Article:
Quaalude

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Methaqualone is a sedative-hypnotic drug that is similar in effect to barbiturates, a general central nervous system depressant. The sedative-hypnotic activity was first noted by Indian researchers in the 1950s and in 1962 methaqualone itself was patented in the US by Wallace and Tiernan. Its use peaked in the early 1970s as a hypnotic, for the treatment of insomnia, and as a sedative and muscle relaxant.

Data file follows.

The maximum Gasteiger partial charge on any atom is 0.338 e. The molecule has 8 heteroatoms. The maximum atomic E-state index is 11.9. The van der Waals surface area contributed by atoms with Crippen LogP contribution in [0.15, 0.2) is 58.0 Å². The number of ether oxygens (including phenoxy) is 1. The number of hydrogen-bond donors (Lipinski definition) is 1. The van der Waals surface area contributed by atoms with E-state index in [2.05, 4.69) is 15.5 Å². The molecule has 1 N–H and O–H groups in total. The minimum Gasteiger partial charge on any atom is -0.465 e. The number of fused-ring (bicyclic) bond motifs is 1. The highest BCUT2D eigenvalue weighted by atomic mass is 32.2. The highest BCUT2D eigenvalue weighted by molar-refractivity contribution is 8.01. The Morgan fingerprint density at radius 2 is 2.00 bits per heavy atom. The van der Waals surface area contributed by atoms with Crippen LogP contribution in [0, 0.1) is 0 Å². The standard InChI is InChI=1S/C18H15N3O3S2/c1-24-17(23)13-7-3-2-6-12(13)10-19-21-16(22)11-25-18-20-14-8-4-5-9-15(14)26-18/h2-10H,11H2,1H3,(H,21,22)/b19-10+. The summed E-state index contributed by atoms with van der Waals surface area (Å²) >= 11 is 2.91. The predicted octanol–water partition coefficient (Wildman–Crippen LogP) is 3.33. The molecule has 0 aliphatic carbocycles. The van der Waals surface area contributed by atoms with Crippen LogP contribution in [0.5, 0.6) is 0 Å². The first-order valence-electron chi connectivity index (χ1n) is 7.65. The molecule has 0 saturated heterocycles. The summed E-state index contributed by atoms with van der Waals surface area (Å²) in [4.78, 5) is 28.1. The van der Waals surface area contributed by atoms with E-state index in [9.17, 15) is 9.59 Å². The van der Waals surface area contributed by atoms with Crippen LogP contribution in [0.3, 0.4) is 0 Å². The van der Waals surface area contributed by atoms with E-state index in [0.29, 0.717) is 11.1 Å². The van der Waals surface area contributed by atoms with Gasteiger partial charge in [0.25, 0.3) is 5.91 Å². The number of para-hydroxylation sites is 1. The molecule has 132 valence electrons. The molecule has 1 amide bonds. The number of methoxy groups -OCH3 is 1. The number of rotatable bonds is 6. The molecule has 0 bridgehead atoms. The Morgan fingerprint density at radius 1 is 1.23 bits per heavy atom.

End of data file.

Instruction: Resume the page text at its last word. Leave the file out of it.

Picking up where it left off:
It has also been used illegally as a recreational drug, commonly known as Quaaludes [kwey-lood], Sopors, Ludes, or Mandrax (particularly in the 1970s in North America) depending on the manufacturer. At that time ‘luding out’ was a popular college pastime. This is the similar effect of an alcoholic blackout with no recollection of events. Since at least 2001, it has been widely used in South Africa, where it is commonly referred to as ‘smarties’ or ‘geluk-tablette’ (meaning ‘happy tablets’). Clandestinely produced methaqualone is still seized by government agencies and police forces around the world.

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